But I installed the xfer switch (Reliant) myself. That was a fairly easy project.
Did you find installing the natural gas kit to be very hard? I've considered installing an lp kit with ours.
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Old 08-12-2013, 06:11 PM   #38
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Yeah, we got PEPCO'd bad for about 2 years. I had about 4 or 5 multi-day outages (as long as 5 days) and many more short ones. If it drizzled we lost power. But the county and state came down hard on them and we haven't had a hiccup now for 2 years. I'm sure the cycle of no tree maintenance will repeat and we'll start having some outages. But no sign of it yet. I still credit my generator purchase for the situation.

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Isn't that the truth? Our power used to go out all the time, no sooner than we put in a transfer switch and we quit having outages.
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Old 08-12-2013, 06:26 PM   #39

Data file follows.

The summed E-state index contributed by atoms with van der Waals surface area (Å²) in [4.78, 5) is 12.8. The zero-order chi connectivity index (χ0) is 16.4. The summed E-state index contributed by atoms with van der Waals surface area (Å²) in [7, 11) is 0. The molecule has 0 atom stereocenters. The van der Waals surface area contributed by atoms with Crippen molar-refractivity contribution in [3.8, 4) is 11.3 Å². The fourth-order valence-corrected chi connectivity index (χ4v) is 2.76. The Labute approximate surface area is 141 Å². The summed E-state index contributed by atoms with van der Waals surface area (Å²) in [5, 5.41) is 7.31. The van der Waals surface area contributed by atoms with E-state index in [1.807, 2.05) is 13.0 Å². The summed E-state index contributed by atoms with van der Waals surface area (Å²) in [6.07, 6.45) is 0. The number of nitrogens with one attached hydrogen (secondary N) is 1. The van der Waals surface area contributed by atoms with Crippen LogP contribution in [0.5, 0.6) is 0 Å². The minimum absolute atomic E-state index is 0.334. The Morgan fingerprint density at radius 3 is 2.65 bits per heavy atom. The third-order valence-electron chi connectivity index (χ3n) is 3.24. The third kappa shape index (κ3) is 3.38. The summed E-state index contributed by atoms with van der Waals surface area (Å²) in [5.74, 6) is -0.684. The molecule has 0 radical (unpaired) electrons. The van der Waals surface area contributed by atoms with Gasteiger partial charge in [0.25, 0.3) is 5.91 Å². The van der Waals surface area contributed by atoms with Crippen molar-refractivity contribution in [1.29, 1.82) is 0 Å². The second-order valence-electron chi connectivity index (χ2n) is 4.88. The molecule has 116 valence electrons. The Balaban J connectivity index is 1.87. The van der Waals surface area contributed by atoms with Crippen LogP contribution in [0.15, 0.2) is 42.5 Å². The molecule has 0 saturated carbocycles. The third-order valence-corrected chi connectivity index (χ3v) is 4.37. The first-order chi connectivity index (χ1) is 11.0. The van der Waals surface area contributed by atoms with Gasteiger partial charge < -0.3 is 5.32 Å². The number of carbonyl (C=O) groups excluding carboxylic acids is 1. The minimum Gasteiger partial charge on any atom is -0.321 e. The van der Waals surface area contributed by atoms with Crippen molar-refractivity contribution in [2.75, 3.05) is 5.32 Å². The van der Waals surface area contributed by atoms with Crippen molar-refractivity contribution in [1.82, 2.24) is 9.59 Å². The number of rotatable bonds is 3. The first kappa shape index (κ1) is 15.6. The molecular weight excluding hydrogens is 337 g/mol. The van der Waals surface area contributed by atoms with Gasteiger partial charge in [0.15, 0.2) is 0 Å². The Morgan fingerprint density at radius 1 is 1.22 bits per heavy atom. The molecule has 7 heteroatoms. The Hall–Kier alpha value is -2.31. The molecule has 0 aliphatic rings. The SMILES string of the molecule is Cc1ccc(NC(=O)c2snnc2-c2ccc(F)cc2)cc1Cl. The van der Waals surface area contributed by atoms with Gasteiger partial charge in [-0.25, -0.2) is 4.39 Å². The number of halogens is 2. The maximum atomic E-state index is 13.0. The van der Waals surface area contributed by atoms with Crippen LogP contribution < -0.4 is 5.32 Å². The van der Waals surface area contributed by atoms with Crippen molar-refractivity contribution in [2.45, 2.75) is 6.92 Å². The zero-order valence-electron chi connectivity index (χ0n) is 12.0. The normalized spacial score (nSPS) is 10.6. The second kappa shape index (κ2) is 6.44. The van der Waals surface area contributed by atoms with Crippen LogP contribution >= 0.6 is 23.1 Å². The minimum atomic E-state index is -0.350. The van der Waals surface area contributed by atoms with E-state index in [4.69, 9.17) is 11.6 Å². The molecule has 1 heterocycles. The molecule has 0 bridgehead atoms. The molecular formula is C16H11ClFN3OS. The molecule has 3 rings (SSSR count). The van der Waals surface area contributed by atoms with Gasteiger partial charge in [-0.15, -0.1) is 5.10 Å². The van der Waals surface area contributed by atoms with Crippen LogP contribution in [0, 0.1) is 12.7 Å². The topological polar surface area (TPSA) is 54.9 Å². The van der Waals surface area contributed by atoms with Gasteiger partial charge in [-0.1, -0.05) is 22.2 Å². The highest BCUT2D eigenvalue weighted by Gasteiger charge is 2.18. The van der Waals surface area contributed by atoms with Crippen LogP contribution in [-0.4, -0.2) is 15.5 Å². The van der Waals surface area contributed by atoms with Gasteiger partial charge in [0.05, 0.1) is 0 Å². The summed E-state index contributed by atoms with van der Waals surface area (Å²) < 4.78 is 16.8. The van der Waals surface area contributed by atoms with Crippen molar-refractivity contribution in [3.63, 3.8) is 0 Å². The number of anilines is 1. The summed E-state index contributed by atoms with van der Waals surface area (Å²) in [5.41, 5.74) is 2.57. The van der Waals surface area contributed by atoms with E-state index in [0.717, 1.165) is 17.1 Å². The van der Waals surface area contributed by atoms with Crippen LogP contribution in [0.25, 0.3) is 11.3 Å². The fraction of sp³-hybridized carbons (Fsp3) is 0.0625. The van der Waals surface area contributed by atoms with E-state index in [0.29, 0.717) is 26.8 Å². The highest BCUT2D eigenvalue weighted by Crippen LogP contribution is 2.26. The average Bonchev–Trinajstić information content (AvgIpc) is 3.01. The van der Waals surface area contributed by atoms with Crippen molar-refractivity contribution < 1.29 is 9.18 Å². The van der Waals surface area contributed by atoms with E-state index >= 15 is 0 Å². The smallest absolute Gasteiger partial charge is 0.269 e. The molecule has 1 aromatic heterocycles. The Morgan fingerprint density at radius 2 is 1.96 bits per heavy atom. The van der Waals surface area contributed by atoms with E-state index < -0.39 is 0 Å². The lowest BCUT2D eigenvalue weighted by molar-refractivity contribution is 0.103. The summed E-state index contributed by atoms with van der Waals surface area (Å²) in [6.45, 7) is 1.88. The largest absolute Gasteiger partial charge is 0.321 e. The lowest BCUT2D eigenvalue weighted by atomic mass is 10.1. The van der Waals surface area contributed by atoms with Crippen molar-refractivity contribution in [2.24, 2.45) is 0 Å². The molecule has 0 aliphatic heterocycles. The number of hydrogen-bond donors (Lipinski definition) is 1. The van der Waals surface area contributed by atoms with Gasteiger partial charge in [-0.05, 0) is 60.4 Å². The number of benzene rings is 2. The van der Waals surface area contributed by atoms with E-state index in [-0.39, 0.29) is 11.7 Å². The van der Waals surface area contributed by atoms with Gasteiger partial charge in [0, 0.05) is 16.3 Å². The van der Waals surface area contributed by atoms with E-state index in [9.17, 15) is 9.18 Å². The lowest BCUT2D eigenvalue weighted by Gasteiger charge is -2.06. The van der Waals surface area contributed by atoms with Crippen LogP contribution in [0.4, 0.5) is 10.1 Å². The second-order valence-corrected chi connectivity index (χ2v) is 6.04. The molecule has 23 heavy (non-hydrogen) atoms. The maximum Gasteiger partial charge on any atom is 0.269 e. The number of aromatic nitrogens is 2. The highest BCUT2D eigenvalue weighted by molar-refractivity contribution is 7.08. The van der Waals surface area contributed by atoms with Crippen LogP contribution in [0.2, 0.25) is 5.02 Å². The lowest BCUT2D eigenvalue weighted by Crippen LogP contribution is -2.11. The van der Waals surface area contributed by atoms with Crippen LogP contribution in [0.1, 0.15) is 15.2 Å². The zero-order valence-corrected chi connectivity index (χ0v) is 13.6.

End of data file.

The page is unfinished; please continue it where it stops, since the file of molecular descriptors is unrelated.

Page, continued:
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Yes and no. Installing the kit itself is a piece of cake except my Yamaha generator is fully enclosed in "bodywork". So USCarb didn't have a kit for it.

The kits typically have a collar that goes in line with the carb in intake tract. But mine didn't have room for a collar. So I had to disassemble the bodywork, pull the carb and ship it them. They drilled and tapped it and installed the gas inlet stub right in the carb body. For an open frame generator the job to install a kit would be much easier.

The only other minimally tricky part was adjusting the "load block" to get it running smooth.

Oh, if you get a kit, get a tri-fuel kit, then you can use propane, nat gas or gasoline.

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Did you find installing the natural gas kit to be very hard? I've considered installing an lp kit with ours.
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Old 08-12-2013, 09:25 PM   #40
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Originally Posted by raylo32 View Post